Bent’s eyes flickered over to Mr. Prescott, his dad’s lawyer, and he saw an entirely different future. In this future, the Hill estate would be donated, cut up and shared amongst the volunteer fire department and some charity for ponies. In this future, Bent wasn’t partying with Hollywood socialites, or cruising around in luxury cars.

In this future, Bent loses everything.

“Excuse me,” Simmons coughed. “Ashes to ashes, dust to dust.”


“The old bastard almost had me, didn’t he, dad?” Bent chuckled before taking another swig of scotch. “And I bet you were rooting for him, weren’t you?”

Bent shook his head. The tombstone stared back at him silently.

“You’re an asshole,” Bent said with a sense of finality. “Sometimes I think you liked it. Like how they worshiped you. That’s why you never left the island. Out there, you would’ve been just another businessman, some nameless old fuck in a suit with more money than he knows what to do with. But here, you were a god.”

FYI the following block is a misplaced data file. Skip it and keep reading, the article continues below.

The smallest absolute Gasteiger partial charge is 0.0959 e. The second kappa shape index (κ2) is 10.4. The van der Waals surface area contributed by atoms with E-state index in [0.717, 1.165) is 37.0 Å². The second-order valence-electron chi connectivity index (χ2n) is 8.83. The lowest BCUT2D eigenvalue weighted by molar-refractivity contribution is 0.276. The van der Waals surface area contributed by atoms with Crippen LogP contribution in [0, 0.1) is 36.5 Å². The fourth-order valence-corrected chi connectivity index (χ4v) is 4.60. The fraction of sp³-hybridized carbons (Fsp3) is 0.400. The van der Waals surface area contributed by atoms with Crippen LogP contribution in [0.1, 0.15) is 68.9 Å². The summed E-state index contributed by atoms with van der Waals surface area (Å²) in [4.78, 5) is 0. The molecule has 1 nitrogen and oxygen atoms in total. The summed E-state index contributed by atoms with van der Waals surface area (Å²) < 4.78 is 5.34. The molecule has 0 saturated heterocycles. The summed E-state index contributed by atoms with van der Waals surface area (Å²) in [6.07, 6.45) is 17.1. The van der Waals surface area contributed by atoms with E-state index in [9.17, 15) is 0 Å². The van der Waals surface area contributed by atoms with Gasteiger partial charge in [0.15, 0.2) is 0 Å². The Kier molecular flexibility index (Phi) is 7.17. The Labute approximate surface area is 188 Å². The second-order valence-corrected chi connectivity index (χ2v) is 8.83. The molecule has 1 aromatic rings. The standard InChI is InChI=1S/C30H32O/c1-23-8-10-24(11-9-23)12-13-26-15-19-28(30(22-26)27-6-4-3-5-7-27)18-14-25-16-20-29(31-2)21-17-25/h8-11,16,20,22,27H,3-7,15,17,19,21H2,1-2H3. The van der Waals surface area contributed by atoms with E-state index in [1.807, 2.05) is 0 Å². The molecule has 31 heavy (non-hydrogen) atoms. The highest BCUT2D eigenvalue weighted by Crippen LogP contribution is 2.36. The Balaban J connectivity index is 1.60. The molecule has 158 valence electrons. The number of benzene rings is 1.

He pointed at the tombstone. “I mean look at that!” he said in a voice somewhere between a whine and a guffaw. “Thirteen skulls on a tombstone and no one says a word.”

Bent took another drink and stared at the tombstone again. There, all around the edge of the tombstone, were thirteen skulls carved from stone. Each one was positioned as though it were taking a bite out of the marker, making it look less like a tombstone and more like some ancient shrine to a dark and terrible god.


The thirteenth skull at the very top of the tombstone, larger than the rest, glowered at Bent with its wicked black empty eye sockets.

“And what the hell are those words even supposed to mean? ‘To ashes from ashes, To dust from dust?’” Bent could feel the buzz from the scotch spread through his brain as he shook his head more violently, giving the tombstone the kind of smile a parent may give to a bemused child.

“You know what, dad? The money? It’s almost not enough to make up having you for a father.” More molten gold slid down Bent’s tongue before he climbed back up to his feet and pointed at the grave with a wavering finger.